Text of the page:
• Darwin Leaves on the HMS Beagle

    Darwin Leaves on the HMS Beagle
    Darwin left England on a British survey ship that primarily explored the Pacific coast of South America, and the Galapagos Islands. He observed that the organsisms here were distinctly different from the ones in Europe and found fossils that looked very similar to their living counterparts. However, it was on the Galapagos that he found the slight differences between finches (beak shape) and tortoises (shell shape) on different islands, which became his main evidence for evolution.
  • Darwin Arrives Back in England

    Darwin Arrives Back in England
    Upon arriving back in England, Darwin examined the evidence he had accumulated on his voyage. This led to various questions. Why did fossils and living organisms look so similar? Why did the species on the Galapagos look so similar to those on South America? What caused the slight differences between finches and tortoises on the different islands? The answers to these questions led to his theory of evolution.
  • Alfred Russel Wallace (1823-1913)

    Alfred Russel Wallace (1823-1913)
    Darwin was not the only one to come to conclusions about natural selection and evolution. Another British naturalist, Wallace, conducted research in the Amazon River basin and Malay Archipelago. He sent letters to Darwin outlining his ideas on population change, and they were very similar to Darwin's own ideas. These were made public in a presentation in 1858.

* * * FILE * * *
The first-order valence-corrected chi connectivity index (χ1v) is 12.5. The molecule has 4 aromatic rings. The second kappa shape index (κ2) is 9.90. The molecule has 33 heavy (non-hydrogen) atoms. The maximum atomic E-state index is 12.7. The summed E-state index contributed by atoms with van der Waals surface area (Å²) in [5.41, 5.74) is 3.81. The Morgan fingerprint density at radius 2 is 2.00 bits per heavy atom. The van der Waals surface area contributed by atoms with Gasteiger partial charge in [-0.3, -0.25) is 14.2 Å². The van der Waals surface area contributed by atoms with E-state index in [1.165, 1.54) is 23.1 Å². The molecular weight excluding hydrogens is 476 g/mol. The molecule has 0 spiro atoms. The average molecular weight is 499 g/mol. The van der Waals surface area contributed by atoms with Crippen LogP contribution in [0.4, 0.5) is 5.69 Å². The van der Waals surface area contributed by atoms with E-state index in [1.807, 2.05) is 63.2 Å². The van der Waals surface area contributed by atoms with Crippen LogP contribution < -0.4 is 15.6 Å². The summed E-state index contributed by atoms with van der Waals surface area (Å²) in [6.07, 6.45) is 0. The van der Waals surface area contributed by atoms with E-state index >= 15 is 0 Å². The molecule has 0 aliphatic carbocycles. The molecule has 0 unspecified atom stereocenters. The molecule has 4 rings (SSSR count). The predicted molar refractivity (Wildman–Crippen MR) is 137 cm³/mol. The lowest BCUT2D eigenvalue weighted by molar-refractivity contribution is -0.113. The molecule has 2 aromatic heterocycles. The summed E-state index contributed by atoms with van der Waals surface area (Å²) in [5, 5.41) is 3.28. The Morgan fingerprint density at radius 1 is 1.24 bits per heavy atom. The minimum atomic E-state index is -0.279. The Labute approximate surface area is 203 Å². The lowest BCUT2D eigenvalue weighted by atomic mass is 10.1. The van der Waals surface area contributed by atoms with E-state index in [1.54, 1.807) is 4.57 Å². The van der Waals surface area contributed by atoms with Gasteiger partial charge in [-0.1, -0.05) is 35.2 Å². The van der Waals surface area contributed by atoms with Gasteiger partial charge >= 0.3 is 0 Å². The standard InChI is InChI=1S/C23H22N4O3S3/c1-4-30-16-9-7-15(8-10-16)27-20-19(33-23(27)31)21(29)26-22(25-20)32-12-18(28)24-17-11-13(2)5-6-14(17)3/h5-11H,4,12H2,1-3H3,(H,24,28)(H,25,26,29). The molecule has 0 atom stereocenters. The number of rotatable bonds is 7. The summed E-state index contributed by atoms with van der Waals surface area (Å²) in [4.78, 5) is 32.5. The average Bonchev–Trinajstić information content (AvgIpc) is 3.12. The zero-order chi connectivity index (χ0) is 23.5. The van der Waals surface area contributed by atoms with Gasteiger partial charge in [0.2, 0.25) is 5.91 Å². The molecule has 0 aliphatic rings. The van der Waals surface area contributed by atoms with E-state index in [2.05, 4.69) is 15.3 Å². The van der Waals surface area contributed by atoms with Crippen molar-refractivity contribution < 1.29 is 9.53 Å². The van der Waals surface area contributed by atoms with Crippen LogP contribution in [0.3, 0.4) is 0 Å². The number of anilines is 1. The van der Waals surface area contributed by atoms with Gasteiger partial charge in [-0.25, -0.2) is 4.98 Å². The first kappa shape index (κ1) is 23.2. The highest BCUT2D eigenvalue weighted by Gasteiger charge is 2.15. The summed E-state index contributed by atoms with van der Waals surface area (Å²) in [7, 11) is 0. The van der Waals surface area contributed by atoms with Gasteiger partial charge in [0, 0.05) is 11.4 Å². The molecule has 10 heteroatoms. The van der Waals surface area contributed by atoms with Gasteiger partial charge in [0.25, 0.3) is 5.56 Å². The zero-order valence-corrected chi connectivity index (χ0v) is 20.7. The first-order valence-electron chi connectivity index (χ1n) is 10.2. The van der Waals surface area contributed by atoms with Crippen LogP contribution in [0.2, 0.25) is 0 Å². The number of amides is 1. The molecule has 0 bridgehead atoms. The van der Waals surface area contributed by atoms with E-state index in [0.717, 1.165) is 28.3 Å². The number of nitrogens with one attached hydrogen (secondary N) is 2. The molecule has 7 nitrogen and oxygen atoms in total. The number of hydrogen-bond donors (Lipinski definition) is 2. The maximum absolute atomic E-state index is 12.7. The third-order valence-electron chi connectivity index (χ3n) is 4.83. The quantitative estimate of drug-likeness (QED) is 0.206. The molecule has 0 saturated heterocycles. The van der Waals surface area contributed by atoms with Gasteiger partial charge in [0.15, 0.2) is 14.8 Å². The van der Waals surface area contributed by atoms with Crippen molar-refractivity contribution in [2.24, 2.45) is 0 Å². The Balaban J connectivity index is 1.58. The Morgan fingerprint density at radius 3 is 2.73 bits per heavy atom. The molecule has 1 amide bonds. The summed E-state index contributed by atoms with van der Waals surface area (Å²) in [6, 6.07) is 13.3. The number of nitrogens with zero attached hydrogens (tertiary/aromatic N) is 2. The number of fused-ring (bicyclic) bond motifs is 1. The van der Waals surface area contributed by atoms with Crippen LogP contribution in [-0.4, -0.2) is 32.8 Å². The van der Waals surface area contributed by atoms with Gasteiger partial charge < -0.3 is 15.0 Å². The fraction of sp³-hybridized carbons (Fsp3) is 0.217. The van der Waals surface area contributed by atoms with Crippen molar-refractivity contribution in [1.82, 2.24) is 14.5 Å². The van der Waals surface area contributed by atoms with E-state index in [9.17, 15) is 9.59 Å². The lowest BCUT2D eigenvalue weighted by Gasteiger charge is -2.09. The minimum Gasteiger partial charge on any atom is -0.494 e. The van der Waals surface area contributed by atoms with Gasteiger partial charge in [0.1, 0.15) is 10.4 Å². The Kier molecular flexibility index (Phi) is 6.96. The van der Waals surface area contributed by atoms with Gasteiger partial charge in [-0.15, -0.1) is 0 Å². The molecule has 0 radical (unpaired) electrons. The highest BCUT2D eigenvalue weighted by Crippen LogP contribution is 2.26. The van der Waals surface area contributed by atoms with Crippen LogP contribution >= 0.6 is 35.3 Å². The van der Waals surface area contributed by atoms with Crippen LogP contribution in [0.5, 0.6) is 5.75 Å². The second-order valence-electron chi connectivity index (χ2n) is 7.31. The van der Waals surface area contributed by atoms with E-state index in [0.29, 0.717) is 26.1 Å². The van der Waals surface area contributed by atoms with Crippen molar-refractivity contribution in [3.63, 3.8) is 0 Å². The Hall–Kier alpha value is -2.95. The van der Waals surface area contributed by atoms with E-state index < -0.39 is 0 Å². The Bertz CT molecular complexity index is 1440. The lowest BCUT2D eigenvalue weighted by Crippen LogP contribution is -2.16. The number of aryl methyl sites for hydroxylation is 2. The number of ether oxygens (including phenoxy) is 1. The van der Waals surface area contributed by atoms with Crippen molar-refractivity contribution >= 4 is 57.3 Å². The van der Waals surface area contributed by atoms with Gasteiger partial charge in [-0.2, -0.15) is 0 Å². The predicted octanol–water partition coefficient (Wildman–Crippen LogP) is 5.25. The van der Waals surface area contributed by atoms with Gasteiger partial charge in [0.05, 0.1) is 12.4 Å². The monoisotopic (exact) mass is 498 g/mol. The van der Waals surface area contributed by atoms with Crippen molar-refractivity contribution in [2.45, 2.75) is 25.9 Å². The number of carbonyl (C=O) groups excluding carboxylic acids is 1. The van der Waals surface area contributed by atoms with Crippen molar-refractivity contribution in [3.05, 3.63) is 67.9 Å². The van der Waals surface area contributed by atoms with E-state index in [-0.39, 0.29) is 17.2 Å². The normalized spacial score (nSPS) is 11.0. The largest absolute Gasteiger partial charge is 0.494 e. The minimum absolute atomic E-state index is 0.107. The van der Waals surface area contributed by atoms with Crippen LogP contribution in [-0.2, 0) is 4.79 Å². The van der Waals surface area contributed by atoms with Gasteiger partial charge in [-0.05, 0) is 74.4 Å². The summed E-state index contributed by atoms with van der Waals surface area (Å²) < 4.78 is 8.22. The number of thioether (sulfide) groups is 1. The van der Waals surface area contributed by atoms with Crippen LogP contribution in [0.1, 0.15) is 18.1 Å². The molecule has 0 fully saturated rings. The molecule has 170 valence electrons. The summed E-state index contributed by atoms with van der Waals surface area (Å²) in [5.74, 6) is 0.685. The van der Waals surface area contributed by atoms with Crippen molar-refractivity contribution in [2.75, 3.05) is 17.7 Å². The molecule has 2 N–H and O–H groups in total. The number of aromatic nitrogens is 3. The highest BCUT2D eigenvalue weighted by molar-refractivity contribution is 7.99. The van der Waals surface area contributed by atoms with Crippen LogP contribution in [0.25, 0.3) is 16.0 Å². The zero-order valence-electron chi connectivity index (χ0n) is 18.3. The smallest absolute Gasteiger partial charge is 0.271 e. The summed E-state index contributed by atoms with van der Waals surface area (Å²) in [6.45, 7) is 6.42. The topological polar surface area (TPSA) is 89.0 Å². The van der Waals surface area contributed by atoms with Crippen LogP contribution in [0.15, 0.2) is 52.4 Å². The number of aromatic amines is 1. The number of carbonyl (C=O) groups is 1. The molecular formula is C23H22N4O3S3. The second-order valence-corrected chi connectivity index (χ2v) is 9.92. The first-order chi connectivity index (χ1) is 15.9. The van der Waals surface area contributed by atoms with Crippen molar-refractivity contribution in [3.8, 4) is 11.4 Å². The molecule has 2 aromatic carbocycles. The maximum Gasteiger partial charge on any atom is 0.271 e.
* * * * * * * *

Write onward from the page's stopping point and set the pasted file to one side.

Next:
• Thomas Malthus (1766-1834)

    Thomas Malthus (1766-1834)
    An essay, Essay on the Principles of Population, by economist Mathus gave Darwin and Wallace the missing piece they needed to complete their theory. He proposed that populations produced far more offspring than their environments could support, and were eventually reduced down to a sustainable level through starvation or disease. This inspired Darwin and Wallace as to "how" populations changed.
  • On the Origin of Species by Means of Natural Selection

    On the Origin of Species by Means of Natural Selection
    Darwin's famous and revolutionary book was published in 1859. The book proposed two major ideas. First, present forms of life have arisen through descent and modification from an ancestral species. Secondly, the mechanism for modification is natural selection working for long periods of time. Due to limited resources and competition, those organisms best adapted are more likely to survive and reproduce. Over time, these traits become more and more frequent, and the population changes.
  • Molecular Biologists (Mid-1900's)

    Molecular Biologists (Mid-1900's)
    Loose ends in Darwin's theory were tied up by breakthroughs in molecular biology in the mid-1900's. An understanding of how traits were passed on through gametic cells, and not through somatic cells, proved Darwin's theory. Other discoveries like that of DNA and RNA also furthered evolutionary theory.